The large group of workers who went with the good Padre acted as godparents for the baptisms that he performed along the way, thus making it possible to track who was with him. Lázaro first shows up in a record of such a trip that commenced from San Ignacio on March 1, 1722. On March 5th the group was at Mission Guevavi where Lázaro was godfather for a twelve-year-old boy named Francisco. The next day, March 6th, he stood as godfather for four-year-old Ignacio at Tumacácori. The group traveled on further north the next day and spent the 8th and 9th at San Xavier del Bac. More baptisms were performed on March 10th as the expedition passed through Sópori and Arivaca. At Sópori, Lázaro was the godfather for a little five-year-old girl named María and a nursing infant named Teresa. Arriving in Tucubavia on the 11th, he was the designated godfather to four-year-old María. From there, the group traveled back to San Ignacio.

Although Lázaro Chihuahua was the coachman for numerous such trips made by Father Campos, his crowning glory came that same fall of 1722, when father Campos was called south to Mexico City by his superiors. The reason we know that he was the coachman on that long and difficult trip again comes from a baptismal entry. Lázaro and Father Campos had already traveled south to Mission San José de Mátape in the Sierra Madre of southeastern Sonora. That baptismal record reads as follows:

On the 21st of September, the day in the past year of 1722 that I left Mátape for Mexico City, I baptized without solemnity, María Jucusuhoi, an old, sick woman from the interior country. Her godfather was Lázaro Chiguagua.

Lázaro continued as Father Campos’ cochero for several years after their return from Mexico City. He was eventually appointed native governor of Tubutama, however, and with his duties there was unable to accompany the priest on any other of his trips around the vast expanse of what is today southern Arizona and northern Sonora. Lázaro was married to an Opata lady named Martha, and they had at least one son, named Pedro de la Cruz.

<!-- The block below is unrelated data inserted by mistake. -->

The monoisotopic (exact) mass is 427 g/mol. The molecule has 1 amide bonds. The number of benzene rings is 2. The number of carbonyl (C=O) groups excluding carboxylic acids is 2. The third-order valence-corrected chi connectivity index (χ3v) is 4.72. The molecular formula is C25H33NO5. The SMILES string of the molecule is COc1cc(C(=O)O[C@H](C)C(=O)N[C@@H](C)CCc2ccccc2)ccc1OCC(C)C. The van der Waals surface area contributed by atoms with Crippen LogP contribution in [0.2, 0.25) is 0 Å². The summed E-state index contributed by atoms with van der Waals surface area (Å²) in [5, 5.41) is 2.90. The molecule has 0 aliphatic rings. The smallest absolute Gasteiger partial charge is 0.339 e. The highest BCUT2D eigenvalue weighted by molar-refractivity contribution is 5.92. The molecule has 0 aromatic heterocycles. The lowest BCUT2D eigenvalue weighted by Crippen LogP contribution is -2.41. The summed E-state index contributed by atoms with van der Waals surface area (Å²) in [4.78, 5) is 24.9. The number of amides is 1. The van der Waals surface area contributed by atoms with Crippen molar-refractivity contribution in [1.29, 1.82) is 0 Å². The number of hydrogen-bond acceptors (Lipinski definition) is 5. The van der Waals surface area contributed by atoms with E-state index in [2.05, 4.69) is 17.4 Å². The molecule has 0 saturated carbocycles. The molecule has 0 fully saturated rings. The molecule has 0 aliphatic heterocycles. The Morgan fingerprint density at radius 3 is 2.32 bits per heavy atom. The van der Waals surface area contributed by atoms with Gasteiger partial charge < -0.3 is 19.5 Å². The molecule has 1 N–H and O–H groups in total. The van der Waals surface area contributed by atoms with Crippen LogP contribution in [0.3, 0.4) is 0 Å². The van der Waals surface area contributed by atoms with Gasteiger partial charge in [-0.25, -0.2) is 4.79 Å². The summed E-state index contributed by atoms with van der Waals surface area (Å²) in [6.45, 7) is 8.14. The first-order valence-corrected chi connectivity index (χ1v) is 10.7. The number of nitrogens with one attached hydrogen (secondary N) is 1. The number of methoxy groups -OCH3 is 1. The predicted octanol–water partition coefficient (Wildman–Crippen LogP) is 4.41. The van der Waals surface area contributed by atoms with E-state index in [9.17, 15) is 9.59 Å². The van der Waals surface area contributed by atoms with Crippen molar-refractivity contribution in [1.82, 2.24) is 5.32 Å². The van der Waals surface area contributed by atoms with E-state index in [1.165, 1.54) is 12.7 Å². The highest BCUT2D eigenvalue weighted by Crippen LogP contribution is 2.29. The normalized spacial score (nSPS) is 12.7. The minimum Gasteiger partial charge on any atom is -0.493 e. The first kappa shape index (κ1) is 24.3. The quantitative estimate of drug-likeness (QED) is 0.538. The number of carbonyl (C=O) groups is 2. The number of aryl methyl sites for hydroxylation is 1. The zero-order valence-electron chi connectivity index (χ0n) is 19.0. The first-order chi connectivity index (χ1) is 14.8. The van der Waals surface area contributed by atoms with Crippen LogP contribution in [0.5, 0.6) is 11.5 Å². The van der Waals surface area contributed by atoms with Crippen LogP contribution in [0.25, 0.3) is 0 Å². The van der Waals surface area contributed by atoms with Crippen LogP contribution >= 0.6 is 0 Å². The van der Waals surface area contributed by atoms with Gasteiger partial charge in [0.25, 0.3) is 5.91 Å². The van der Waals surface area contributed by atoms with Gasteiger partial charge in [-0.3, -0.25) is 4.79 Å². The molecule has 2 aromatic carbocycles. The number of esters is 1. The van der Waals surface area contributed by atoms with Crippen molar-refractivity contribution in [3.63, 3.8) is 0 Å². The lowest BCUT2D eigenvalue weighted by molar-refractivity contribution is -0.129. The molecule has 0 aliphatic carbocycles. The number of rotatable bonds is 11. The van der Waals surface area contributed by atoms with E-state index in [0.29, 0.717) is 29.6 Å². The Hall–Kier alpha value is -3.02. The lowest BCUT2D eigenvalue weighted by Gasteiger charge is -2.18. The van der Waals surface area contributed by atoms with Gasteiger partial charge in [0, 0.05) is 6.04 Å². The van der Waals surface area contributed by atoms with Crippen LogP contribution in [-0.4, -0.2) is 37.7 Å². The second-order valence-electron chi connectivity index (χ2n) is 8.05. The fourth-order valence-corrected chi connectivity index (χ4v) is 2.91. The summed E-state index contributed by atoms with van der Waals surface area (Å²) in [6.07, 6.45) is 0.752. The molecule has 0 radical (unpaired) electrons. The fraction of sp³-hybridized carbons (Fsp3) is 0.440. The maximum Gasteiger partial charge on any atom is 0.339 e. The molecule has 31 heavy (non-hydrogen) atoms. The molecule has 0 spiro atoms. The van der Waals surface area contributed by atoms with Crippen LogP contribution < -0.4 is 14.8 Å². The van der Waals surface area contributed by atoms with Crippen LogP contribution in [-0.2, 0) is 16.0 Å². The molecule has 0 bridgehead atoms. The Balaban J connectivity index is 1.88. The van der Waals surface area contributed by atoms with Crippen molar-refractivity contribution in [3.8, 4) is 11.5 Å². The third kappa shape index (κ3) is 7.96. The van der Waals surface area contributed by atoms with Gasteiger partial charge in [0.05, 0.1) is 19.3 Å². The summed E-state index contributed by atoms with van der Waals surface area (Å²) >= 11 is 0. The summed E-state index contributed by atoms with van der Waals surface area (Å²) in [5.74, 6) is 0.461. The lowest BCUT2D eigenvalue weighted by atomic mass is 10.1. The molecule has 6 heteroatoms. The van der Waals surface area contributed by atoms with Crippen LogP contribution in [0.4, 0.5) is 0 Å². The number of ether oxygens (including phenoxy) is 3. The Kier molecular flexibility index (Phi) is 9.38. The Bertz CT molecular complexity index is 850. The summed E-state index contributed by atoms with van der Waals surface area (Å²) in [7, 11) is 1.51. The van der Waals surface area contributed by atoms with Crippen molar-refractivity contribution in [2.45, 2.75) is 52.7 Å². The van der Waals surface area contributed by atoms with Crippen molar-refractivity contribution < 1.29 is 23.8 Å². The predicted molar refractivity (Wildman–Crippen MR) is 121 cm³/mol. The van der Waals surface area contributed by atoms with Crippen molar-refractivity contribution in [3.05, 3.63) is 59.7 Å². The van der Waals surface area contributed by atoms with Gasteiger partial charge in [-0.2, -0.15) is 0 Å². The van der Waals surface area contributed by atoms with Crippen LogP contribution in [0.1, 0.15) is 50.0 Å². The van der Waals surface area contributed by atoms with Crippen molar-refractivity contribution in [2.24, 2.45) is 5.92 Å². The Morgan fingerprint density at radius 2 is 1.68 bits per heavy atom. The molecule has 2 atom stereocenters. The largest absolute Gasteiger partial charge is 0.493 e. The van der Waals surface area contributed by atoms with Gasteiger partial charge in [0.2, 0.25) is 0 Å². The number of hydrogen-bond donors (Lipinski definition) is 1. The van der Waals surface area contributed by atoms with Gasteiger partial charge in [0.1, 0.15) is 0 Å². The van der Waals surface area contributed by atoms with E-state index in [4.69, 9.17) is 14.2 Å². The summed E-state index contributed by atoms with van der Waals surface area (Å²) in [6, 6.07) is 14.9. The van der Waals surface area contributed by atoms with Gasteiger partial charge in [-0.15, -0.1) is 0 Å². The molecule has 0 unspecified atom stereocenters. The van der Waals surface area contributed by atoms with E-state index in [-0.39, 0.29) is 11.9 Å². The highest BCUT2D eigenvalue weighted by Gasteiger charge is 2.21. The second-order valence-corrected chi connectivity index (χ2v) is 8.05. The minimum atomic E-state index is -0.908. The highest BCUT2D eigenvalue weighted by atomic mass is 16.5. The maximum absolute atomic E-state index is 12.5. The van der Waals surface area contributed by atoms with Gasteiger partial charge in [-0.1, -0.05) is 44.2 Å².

Although there is no record of Lázaro accompanying Father Campos on any more trips, he was loyal to him to the end and with him to the last. Father Campos eventually fell out of favor with his fellow Jesuits and his superiors ordered him south. The old Padre refused to go and his many loyal Pimas threatened to cause a war if he was removed. When Father Nicolás Perera and some of the other missionaries came to get him on March 5, 1736, the moment was tense. Throughout that day and the next, while Father Campos lay sick in bed, armed Pimas arrived from various quarters. It soon became apparent that they were under the leadership of Lázaro Chihuahua who was in conspiracy with the native governors of Ímuris and San Ignacio to save Father Campos from his fellow Spaniards.

Father Perera's disdain for Chihuahua was obvious. "He is an Indian worthy of nothing but chastisement," was his description of Father Campos’ beloved coachman. He and the other father’s retreated and it fell to Manuel José de Sosa, a rancher at Guevavi, to talk the old Padre into leaving peacefully. In the end, Father Campos and Lázaro Chihuahua both went quietly into oblivion.


Last updated: February 24, 2015